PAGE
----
Delivers an intriguing look at a fragmented mind; but this serious philosophical and scientific subject needs a more...



A psychologist explores the human psyche’s tendency toward fragmentation and a plan to restore a healthy self. 

In this debut book, Litvin argues that the human psyche tends, often as a response to trauma, to shatter into disjointed parts. This can be a normal and even salutary psychological mechanism, especially when employed to defensively sequester the mind from overwhelming pain. But the mind can overreact to distress, leading to a self so addled with internal fissures that unhappiness, anxiety, confusion, and a deficit of self-esteem can ensue. Fortunately, the author contends, the splintering of one’s self can be remedied by establishing a dialogue between the parts, hence producing a “congruence” that results in the harmony of a “Utopian collective”: “The solid identity is a unique structure of the psyche where the fragments are aligned together in common goals and attitude.” In order to illustrate his chief points, Litvin concocts a fictional case study that chronicles the life of soldier Stepan Kryvoruchko, who fled the authoritarian ideology of the Soviet Union and suffered from a “shattered identity” as a consequence. The author vividly personifies the scattered shards of Stepan’s mind, and the process whereby he heals destructive “splitting” through a reconstructive unification. Litvin compellingly assesses the political dimension of his theory, and the “virus of radicalization” that can infect both individuals as well as body politics. He also includes helpful literary analogies, drawing a connection between his critique of totalitarian collectivism and Dostoyevsky’s novelistic dissection of the issue. The author’s intentions are breathtakingly ambitious: a comprehensive account of the human psyche, replete with a substantive vision of self-actualization. But the book is surprisingly unempirical for a psychological treatise—the author cites no experimental studies in his main text (some are listed in the Bibliography), and offers declarative assertions in place of careful arguments. In addition, the issue of the psyche’s fracturing into warring parts has a long philosophical pedigree as well, a history of thought Litvin mentions only in passing.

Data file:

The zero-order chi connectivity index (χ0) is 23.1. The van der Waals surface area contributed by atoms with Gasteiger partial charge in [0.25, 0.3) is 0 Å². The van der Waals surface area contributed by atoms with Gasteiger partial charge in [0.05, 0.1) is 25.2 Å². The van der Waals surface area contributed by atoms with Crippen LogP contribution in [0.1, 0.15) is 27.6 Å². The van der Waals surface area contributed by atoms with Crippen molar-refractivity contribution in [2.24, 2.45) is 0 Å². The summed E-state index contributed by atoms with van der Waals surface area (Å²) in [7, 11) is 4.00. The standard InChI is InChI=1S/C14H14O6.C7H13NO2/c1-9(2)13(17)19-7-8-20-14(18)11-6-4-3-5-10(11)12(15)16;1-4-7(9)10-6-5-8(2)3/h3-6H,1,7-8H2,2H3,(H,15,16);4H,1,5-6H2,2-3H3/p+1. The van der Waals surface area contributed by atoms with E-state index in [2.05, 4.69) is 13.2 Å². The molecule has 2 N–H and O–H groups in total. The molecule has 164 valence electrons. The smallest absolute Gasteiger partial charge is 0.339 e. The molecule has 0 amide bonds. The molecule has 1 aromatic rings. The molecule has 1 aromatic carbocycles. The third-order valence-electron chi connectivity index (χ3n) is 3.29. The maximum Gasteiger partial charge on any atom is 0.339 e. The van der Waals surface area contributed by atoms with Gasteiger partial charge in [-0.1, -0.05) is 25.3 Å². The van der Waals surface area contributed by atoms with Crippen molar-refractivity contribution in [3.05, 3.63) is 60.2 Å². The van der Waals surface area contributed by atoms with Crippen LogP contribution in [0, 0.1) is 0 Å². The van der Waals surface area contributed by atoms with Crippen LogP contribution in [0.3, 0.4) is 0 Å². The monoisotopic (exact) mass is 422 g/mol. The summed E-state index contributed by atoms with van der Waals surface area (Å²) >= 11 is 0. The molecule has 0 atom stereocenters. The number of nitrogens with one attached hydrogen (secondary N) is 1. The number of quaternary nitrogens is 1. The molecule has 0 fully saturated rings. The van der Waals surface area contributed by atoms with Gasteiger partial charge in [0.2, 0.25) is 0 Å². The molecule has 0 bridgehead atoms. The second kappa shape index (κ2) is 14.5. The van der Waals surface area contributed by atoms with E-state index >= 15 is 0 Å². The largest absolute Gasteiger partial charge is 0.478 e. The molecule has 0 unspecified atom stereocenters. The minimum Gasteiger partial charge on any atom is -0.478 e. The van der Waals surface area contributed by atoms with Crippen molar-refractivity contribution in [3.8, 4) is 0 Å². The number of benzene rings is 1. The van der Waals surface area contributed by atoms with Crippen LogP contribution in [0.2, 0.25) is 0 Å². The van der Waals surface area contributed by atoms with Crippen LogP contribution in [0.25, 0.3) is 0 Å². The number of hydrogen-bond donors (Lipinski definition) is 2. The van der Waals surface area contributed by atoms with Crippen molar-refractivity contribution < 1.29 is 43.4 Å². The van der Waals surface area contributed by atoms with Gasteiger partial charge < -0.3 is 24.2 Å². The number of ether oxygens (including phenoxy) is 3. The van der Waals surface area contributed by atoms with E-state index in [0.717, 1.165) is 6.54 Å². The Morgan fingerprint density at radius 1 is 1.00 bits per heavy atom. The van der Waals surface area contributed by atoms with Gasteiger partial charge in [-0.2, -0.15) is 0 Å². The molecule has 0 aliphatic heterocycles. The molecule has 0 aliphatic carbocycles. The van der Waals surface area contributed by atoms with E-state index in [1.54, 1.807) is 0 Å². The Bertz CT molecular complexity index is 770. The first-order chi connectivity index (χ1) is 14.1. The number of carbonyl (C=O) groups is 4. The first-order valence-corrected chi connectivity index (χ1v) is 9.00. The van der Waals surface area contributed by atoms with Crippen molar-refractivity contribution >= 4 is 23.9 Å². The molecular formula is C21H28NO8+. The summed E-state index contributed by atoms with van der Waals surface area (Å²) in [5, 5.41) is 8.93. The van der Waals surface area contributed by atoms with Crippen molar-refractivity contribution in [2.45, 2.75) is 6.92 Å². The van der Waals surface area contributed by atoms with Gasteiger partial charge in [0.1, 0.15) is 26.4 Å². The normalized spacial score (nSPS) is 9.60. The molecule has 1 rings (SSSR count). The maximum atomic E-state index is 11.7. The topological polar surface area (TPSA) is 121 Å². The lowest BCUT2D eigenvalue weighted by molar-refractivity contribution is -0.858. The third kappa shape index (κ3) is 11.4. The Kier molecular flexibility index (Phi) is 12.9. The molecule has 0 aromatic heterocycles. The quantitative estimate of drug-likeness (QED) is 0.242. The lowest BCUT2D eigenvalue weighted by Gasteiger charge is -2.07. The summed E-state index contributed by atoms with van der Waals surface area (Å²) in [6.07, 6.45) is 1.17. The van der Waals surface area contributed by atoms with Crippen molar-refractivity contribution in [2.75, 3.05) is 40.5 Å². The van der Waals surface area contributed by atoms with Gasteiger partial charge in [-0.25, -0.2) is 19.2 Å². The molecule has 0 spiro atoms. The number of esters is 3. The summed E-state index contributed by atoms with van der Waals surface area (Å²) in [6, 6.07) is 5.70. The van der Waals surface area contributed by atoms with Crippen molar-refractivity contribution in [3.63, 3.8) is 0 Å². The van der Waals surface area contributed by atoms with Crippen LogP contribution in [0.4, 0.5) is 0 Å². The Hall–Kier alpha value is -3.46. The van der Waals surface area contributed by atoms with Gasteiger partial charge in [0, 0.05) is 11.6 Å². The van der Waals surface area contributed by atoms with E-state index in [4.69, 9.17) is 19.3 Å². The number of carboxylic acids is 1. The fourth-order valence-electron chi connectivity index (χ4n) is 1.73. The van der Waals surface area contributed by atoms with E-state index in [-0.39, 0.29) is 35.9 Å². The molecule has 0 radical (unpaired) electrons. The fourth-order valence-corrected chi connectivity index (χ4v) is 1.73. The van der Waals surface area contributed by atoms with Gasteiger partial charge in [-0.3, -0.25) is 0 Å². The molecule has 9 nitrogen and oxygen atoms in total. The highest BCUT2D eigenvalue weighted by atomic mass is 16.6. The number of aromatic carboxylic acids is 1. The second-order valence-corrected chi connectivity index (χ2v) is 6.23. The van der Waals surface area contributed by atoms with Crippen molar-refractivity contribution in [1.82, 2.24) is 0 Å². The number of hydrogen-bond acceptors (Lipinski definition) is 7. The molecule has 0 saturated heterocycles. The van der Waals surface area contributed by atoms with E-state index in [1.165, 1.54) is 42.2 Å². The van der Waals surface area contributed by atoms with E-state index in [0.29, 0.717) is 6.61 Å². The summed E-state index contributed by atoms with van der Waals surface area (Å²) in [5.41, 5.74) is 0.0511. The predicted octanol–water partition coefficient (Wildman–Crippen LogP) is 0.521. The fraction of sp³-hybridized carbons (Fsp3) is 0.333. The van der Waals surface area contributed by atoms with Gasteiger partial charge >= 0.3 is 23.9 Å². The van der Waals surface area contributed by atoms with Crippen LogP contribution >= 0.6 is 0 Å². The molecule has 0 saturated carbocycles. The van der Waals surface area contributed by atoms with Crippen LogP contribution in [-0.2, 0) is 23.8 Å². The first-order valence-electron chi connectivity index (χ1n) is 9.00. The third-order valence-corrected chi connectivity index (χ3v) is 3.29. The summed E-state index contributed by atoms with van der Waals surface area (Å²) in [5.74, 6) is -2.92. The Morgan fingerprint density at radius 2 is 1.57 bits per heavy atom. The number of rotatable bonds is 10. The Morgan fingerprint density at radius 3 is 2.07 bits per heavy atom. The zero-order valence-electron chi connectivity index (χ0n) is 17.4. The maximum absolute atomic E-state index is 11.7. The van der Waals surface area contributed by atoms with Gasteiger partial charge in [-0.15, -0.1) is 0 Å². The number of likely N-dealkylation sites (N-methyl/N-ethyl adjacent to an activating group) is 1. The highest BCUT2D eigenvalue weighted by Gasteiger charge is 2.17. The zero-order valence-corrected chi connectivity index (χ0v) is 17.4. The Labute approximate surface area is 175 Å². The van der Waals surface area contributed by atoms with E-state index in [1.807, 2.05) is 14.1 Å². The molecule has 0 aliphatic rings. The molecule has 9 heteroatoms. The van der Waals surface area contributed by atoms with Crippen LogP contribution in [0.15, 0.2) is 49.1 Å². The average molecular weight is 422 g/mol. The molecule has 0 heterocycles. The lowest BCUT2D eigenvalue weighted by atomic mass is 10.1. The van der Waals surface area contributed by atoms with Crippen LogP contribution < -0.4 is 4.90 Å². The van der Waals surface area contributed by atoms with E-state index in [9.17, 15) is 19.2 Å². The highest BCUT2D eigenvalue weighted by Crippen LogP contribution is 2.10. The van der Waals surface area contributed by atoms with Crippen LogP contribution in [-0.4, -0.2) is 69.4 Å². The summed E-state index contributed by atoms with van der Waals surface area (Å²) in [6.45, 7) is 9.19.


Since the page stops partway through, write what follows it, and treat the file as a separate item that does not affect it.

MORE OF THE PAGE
Delivers an intriguing look at a fragmented mind; but this serious philosophical and scientific subject needs a more rigorous treatment.

Pub Date: May 23, 2012

ISBN: 978-1-4502-1905-1

Page Count: 228

Publisher: iUniverse

Review Posted Online: April 4, 2019

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If the authors are serious, this is a silly, distasteful book. If they are not, it’s a brilliant satire.


The authors have created a sort of anti-Book of Virtues in this encyclopedic compendium of the ways and means of power.